Who else remembers the days of AKM chip shortages? I remember listening to the Shanling M9 player a while back, and I have to say, the new M9 Plus is definitely an improvement in terms of stage, informativeness, and control. The sound is more technical and neutral compared to the warmer and heavier sound of the M9. Shanling M30 is a stationary player, so it’s not really suitable for comparison. I’ve tested it, and you can check out my review. Personally, I’m not a fan of the multibit HiBy RS8, so let’s exclude that from the comparison as well.

I really like the FiiO M17, which can be considered a semi-portable model. It features two 8-channel ESS ES9038 Pro DACs, delivering 3W of power at 32 Ohms in balanced mode. The sound is dynamic, assertive, and expressive, with a neutral and clean signature that is detailed and impactful. The instruments sound full-bodied and detailed, with slightly cooler timbres. On the other hand, the Shanling M9 Plus has a more refined and elegant sound, with a monitor-like accuracy that is still engaging. The soundstage is different between the two players, with the FiiO offering a wider stage and the Shanling providing a more vertically elongated stage. Personally, I prefer the mids and treble on the M17, while the bass, 3D imaging, and vocals shine on the M9 Plus.

Let me tell you a bit about the Cayin N8 II. Its coloration is quite noticeable, which is expected from a flagship device like this. It uses the ROHM BD34301EKV chip and has built-in KORG Nutube 6P1 tubes, giving it a warm and weighty sound with a rich range of textures. It strikes a balance between neutrality and musicality, similar to the Shanling M9 Plus, but with its own unique characteristics. I would describe the N8 II as tasty and colorful, with dynamic and clear energy that truly captivates. Surprisingly, the M9 Plus seems to be the more versatile player between the two. Can you believe it? I never thought I would say that about any Shanling player, but it’s true.

Now, let’s talk about the Astell&Kern A&ultima SP3000. This player features HEXA-Audio Circuitry, which combines two separate AK4191 delta-sigma modulators for digital signal processing and four AK4499EX DACs for analog signal conversion. Its housing is made of 904L stainless steel, just like Rolex. Unlike the SP2000, the SP3000 doesn’t come with a wooden case. And speaking of Shanling M9 Plus, that’s where all the wood is now… But let’s not get distracted. When it comes to music delivery, the SP3000 has its own unique sound signature. It’s delicate, soft, and incredibly realistic. It combines technicality and analyticalness with a touch of analog warmth. I love how this player creates a harmonious acoustic picture that feels like a live performance. If you close your eyes, the immersion effect is simply incredible. Moreover, it excels at capturing the nuances, textures, and small details in the music, revealing a wealth of information.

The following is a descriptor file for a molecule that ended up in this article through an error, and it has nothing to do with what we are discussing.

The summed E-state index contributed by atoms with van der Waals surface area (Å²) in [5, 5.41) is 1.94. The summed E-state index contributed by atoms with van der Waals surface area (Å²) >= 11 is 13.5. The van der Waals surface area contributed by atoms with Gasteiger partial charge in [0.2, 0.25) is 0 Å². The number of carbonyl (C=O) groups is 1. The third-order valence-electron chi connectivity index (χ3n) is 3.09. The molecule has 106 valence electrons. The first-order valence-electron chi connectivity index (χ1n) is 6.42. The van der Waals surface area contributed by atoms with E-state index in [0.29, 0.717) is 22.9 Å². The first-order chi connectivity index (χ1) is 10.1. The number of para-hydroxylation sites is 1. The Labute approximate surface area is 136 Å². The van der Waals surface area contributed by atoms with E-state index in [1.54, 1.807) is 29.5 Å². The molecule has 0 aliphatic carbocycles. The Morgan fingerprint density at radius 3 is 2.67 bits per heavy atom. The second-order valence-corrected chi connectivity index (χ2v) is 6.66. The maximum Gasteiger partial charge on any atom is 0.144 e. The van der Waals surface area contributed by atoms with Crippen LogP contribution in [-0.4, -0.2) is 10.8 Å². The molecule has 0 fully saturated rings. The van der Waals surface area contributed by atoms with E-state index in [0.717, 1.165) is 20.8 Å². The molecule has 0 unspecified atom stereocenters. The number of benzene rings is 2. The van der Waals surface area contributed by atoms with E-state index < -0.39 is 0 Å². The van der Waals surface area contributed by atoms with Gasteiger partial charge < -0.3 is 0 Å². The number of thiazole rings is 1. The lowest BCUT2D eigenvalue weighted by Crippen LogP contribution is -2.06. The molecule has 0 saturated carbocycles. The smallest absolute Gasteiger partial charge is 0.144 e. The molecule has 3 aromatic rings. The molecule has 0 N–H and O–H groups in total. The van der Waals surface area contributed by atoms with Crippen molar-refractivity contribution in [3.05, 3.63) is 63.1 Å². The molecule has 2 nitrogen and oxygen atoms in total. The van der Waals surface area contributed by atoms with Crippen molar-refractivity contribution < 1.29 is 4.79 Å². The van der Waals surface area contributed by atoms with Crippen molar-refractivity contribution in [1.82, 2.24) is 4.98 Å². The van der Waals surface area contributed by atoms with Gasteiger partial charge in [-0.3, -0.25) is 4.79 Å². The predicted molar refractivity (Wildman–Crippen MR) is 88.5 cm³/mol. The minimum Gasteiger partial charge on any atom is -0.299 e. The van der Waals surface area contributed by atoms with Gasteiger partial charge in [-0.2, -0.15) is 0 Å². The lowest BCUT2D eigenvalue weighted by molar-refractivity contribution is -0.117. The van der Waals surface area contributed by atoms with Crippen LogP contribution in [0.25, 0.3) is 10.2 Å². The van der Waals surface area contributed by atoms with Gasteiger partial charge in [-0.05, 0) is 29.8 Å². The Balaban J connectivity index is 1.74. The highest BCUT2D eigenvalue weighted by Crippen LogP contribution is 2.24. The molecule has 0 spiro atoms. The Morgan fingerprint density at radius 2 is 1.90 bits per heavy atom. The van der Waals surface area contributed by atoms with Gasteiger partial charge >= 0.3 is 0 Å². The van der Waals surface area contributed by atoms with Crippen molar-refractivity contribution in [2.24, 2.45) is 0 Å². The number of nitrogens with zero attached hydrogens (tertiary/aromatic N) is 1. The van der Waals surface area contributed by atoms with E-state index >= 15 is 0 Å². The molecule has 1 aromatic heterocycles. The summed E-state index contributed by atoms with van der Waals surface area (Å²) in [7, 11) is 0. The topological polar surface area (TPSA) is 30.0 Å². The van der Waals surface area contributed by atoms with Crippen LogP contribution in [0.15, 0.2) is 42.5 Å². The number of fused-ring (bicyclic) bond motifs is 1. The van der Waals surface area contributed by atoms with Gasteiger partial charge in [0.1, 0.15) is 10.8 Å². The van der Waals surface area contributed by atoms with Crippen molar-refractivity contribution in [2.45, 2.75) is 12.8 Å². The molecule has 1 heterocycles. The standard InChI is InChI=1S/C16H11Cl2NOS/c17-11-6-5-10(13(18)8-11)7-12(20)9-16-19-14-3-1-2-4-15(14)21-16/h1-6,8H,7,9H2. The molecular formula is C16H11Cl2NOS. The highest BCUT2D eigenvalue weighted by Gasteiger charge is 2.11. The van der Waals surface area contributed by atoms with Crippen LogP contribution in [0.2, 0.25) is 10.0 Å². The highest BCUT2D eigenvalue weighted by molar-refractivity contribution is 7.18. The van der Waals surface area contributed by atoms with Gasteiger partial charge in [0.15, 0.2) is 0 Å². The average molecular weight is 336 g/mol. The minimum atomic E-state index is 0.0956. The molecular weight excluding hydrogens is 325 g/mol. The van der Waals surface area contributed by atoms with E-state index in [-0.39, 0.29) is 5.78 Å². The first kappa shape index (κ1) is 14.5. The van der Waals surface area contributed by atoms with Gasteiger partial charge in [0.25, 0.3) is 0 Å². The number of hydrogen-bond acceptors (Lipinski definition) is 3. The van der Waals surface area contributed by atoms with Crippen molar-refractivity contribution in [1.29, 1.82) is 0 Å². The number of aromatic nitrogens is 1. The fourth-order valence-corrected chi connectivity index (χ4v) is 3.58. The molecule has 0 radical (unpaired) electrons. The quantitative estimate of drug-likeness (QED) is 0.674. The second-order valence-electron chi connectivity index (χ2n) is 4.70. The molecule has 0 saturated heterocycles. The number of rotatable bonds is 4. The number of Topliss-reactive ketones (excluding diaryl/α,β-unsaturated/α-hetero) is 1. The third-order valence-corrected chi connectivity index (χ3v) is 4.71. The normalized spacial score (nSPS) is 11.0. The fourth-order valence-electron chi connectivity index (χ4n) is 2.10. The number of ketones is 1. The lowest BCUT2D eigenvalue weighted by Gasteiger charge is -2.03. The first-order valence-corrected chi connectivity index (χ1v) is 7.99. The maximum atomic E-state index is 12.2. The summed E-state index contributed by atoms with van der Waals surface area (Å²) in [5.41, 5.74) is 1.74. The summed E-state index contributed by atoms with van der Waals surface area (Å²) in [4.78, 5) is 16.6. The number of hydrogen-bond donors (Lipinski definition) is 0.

However, the SP3000 and the Shanling flagship have a minimal difference in resolution compared to their price. This definitely gives us something to ponder. On the other hand, Astell triumphs in terms of expressiveness, layering, and definition of high frequencies. They possess a greater range of variability, plasticity, and iridescence, with a touch of nobility. The middle range is also more detailed, embossed, and restrained. Meanwhile, the M9 Plus impresses with its transparency, airiness, and fluidity of handwriting. The instruments take a stronger forefront, and the melody enchants with its seamless coherence, seamlessly incorporating subtle nuances. Additionally, it boasts a more controlled, punchy, and cohesive bass. Ultimately, the choice depends on your personal preferences.


A fascinating and unique model that surpasses most of its competitors. It boasts a branded design, a large screen with 2K resolution, 6 DACs, a powerful balanced output, impressive battery life, modern technologies, and beautiful sound. The price tag is undeniably high, although older players in the market now cost even more. Only I truly understand the significance of this, yes. However, the greatest advantage of the updated Shanling M9 Plus for me personally is that it defies the stereotypes associated with Shanling and takes it to the next level. Similarly, the neutral Shanling M7 also evoked a sense of tenderness in me, but now I have a new favorite. I highly recommend experiencing it firsthand, as it could become your new benchmark. At the very least, you’ll get a taste of the company’s flagship performance in this generation.

Shanling M9 Plus
Shanling M9 Plus